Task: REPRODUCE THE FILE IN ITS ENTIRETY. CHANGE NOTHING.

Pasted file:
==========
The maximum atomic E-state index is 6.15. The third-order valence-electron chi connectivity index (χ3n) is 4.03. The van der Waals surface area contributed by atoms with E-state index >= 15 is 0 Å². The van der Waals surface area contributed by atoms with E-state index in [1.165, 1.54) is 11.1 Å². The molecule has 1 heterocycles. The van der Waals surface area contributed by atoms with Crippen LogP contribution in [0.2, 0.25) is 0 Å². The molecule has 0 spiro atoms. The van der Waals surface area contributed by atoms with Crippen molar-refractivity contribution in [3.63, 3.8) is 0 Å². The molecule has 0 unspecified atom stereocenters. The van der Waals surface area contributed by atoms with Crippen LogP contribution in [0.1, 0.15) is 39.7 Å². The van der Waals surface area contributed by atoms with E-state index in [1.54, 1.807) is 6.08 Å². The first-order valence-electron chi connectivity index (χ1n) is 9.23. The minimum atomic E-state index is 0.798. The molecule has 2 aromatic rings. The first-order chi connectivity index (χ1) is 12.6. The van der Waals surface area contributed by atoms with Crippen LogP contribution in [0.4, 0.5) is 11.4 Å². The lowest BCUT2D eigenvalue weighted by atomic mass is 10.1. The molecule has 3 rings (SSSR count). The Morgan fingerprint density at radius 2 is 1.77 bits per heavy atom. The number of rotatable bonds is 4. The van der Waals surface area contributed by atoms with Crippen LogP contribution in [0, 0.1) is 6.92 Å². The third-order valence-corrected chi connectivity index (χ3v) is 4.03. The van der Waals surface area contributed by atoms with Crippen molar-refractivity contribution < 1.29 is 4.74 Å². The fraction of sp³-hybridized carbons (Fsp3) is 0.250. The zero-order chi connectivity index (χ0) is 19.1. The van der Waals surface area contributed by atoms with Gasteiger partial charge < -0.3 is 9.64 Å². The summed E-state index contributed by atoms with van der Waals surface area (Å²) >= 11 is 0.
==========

The maximum atomic E-state index is 6.15. The third-order valence-electron chi connectivity index (χ3n) is 4.03. The van der Waals surface area contributed by atoms with E-state index >= 15 is 0 Å². The van der Waals surface area contributed by atoms with E-state index in [1.165, 1.54) is 11.1 Å². The molecule has 1 heterocycles. The van der Waals surface area contributed by atoms with Crippen LogP contribution in [0.2, 0.25) is 0 Å². The molecule has 0 spiro atoms. The van der Waals surface area contributed by atoms with Crippen molar-refractivity contribution in [3.63, 3.8) is 0 Å². The molecule has 0 unspecified atom stereocenters. The van der Waals surface area contributed by atoms with Crippen LogP contribution in [0.1, 0.15) is 39.7 Å². The van der Waals surface area contributed by atoms with E-state index in [1.54, 1.807) is 6.08 Å². The first-order valence-electron chi connectivity index (χ1n) is 9.23. The minimum atomic E-state index is 0.798. The molecule has 2 aromatic rings. The first-order chi connectivity index (χ1) is 12.6. The van der Waals surface area contributed by atoms with Crippen LogP contribution in [0.4, 0.5) is 11.4 Å². The lowest BCUT2D eigenvalue weighted by atomic mass is 10.1. The molecule has 3 rings (SSSR count). The Morgan fingerprint density at radius 2 is 1.77 bits per heavy atom. The number of rotatable bonds is 4. The van der Waals surface area contributed by atoms with Crippen LogP contribution in [0, 0.1) is 6.92 Å². The third-order valence-corrected chi connectivity index (χ3v) is 4.03. The van der Waals surface area contributed by atoms with Crippen molar-refractivity contribution < 1.29 is 4.74 Å². The fraction of sp³-hybridized carbons (Fsp3) is 0.250. The zero-order chi connectivity index (χ0) is 19.1. The van der Waals surface area contributed by atoms with Gasteiger partial charge < -0.3 is 9.64 Å². The summed E-state index contributed by atoms with van der Waals surface area (Å²) >= 11 is 0.